DIA conspiracy theorists "continually surprise and delight us," says airport spokeswoman
The Russians are coming, the Russians are coming! But they (allegedly) won't be taking over Denver International Airport, as conspiracy theorists have been claiming for the past month after word got out that twenty Russian soldiers would visit the Fort Carson Army base near Colorado Springs next week to train with U.S. troops. The goal of the mission is for the two countries to share information on basic weapons training, parachute jumps, and medical and mountaineering skills — not to hold a mock takeover of DIA, as conspiracy theorists have suggested. "There is no truth to the rumor that DIA is involved in a military exercise with the CIA and the Russian military; it is absolutely incorrect," says airport spokeswoman Jenny Schiavone. "Conspiracy theorists continually surprise and delight us with creative tales that supposedly link our airport to government secrets. These stories sometimes make it into the mainstream news cycle and take on a life of their own, and that's what we believe happened with this particular story."
Surprise? Maybe. Delight? Probably not. Some of these conspiracy theories have involved aliens living in a massive city beneath the facility, Indian spirits that haunt it, and the New World Order that will begin there, as indicated by a Leo Tanguma mural. Oh, and then there's YouTube doomsday theorist William Tapley's elaborate phallic-symbols-as-end-of-times-signs evidence that's been featured by both Anderson Cooper and Stephen Colbert.
But while the Russians may not be coming, the airport has still seen its share of crazy true stories. Here are some of the weirder ones:
Denver International Airport
Just a few weeks ago, a woman who was reportedly upset about having to extinguish her cigarette stripped naked inside Concourse B. "Most were shocked," one man told Fox 31 Denver. "No one really noticed her at first because people were trying to get to their planes. Then everyone realized she was just standing there completely naked." The woman was taken to a hospital but not arrested.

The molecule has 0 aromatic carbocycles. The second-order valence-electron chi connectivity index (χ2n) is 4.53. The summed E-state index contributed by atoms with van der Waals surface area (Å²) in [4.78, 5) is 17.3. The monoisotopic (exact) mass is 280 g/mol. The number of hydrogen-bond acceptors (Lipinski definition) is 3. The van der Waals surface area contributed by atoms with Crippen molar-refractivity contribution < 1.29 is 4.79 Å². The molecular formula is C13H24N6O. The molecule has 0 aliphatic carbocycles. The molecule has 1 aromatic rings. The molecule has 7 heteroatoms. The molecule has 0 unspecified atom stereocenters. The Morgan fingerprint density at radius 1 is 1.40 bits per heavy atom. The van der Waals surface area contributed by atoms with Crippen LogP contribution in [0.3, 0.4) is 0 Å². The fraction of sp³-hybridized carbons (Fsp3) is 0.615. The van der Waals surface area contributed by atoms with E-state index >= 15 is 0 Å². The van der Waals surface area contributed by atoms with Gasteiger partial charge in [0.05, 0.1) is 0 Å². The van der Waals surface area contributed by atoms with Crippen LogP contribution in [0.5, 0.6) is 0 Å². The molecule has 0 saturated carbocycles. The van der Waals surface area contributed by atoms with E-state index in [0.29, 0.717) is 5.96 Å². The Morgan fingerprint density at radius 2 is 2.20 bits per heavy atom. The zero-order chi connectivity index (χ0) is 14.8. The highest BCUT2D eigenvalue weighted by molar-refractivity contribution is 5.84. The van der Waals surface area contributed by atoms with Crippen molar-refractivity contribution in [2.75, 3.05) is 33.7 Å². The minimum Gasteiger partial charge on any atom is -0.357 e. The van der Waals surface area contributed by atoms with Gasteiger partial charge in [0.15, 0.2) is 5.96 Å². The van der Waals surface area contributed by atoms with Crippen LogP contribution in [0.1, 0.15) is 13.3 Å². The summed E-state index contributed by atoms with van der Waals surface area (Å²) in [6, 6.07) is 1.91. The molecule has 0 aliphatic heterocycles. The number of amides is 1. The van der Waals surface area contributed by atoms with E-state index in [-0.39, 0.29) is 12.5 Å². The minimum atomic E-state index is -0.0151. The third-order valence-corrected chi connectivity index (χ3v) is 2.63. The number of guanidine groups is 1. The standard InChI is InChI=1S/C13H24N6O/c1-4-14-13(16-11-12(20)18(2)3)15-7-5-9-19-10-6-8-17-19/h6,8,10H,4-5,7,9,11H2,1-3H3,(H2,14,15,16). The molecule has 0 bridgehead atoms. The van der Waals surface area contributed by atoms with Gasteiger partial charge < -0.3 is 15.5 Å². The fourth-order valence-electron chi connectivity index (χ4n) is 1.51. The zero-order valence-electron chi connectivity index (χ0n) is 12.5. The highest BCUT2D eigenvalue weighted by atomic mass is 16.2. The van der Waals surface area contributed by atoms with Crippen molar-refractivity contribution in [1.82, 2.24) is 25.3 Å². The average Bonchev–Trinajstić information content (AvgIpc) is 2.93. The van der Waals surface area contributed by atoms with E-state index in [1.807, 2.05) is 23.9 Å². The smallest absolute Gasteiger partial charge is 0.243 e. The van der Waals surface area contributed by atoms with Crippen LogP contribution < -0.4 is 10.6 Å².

Colorado Rockies vs. San Francisco Giants
TicketsMon., Sep. 4, 1:10pm
Colorado Rockies vs. San Diego Padres
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Colorado Rockies vs. Miami Marlins
TicketsMon., Sep. 25, 6:40pm
Colorado Rockies vs. Los Angeles Dodgers
TicketsFri., Sep. 29, 6:10pm
Denver Outlaws / Major League Lacrosse All Star Game
TicketsSat., Dec. 29, 6:00pm
In February of this year, Heather Barry, the brand-new, mayor-appointed director of government affairs and external relations for the airport, was stopped by TSA officials after she and her daughter tried to go through an employee checkpoint while she was on personal business. Barry was directed to the regular security checkpoint and later had her DIA clearance suspended for six months; she still has her job...but can't reach her office.
In June 2007, then-Idaho Republican senator Larry Craig was arrested in a men's room at Minneapolis-St. Paul International Airport in a sex-sting operation. It was later reported that Craig might have solicited sex at other locations during his travels, including a bathroom at DIA.
In 2009, a female airport employee and a Denver firefighter began using DIA's $2.5 million, state-of-the-art mobile command vehicle as their own personal sex machine, repeatedly hooking up in the truck. The only problem — aside from the fact that the vehicle was designed more for runway emergencies and repairing bridges than for what Channel 4 described as "sex romps" — was that their fun was all captured by a motion-activated camera on board.
Mustang, aka Blucifer, the gigantic rearing stallion that stands outside the airport with its lurid blue coat, bulging black veins and red, devil-like eyes, was created by New Mexico artist Luis Jimenez as a public art piece commissioned by the city. But the piece came in thirteen years late, over budget and embroiled in a lawsuit. It also killed its maker when a piece fell off in 2006, impaling Jimenez in his studio.
For a list of weird but "nice" DIA stories from Schiavone, read "Three DIA feel-good stories that have nothing to do with conspiracy theories (we think)."
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